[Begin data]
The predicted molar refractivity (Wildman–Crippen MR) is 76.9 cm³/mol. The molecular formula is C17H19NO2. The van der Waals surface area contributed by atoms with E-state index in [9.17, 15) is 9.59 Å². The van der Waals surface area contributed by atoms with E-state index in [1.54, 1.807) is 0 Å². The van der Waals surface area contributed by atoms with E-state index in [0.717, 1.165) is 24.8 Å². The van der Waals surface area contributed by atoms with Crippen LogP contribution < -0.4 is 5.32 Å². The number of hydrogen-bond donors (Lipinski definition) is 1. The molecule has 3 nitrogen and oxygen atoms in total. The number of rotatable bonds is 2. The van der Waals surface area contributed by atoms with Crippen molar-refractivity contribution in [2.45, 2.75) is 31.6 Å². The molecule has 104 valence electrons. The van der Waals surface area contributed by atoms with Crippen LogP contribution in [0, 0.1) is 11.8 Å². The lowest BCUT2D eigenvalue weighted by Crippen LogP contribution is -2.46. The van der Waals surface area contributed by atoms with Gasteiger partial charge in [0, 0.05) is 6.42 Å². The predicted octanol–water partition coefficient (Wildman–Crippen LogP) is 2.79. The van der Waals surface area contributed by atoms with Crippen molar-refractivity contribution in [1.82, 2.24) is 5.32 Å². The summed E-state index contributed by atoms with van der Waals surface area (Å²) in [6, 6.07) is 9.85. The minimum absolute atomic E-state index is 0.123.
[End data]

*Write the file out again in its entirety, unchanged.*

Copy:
The predicted molar refractivity (Wildman–Crippen MR) is 76.9 cm³/mol. The molecular formula is C17H19NO2. The van der Waals surface area contributed by atoms with E-state index in [9.17, 15) is 9.59 Å². The van der Waals surface area contributed by atoms with E-state index in [1.54, 1.807) is 0 Å². The van der Waals surface area contributed by atoms with E-state index in [0.717, 1.165) is 24.8 Å². The van der Waals surface area contributed by atoms with Crippen LogP contribution < -0.4 is 5.32 Å². The number of hydrogen-bond donors (Lipinski definition) is 1. The molecule has 3 nitrogen and oxygen atoms in total. The number of rotatable bonds is 2. The van der Waals surface area contributed by atoms with Crippen molar-refractivity contribution in [2.45, 2.75) is 31.6 Å². The molecule has 104 valence electrons. The van der Waals surface area contributed by atoms with Crippen LogP contribution in [0, 0.1) is 11.8 Å². The lowest BCUT2D eigenvalue weighted by Crippen LogP contribution is -2.46. The van der Waals surface area contributed by atoms with Gasteiger partial charge in [0, 0.05) is 6.42 Å². The predicted octanol–water partition coefficient (Wildman–Crippen LogP) is 2.79. The van der Waals surface area contributed by atoms with Crippen molar-refractivity contribution in [1.82, 2.24) is 5.32 Å². The summed E-state index contributed by atoms with van der Waals surface area (Å²) in [6, 6.07) is 9.85. The minimum absolute atomic E-state index is 0.123.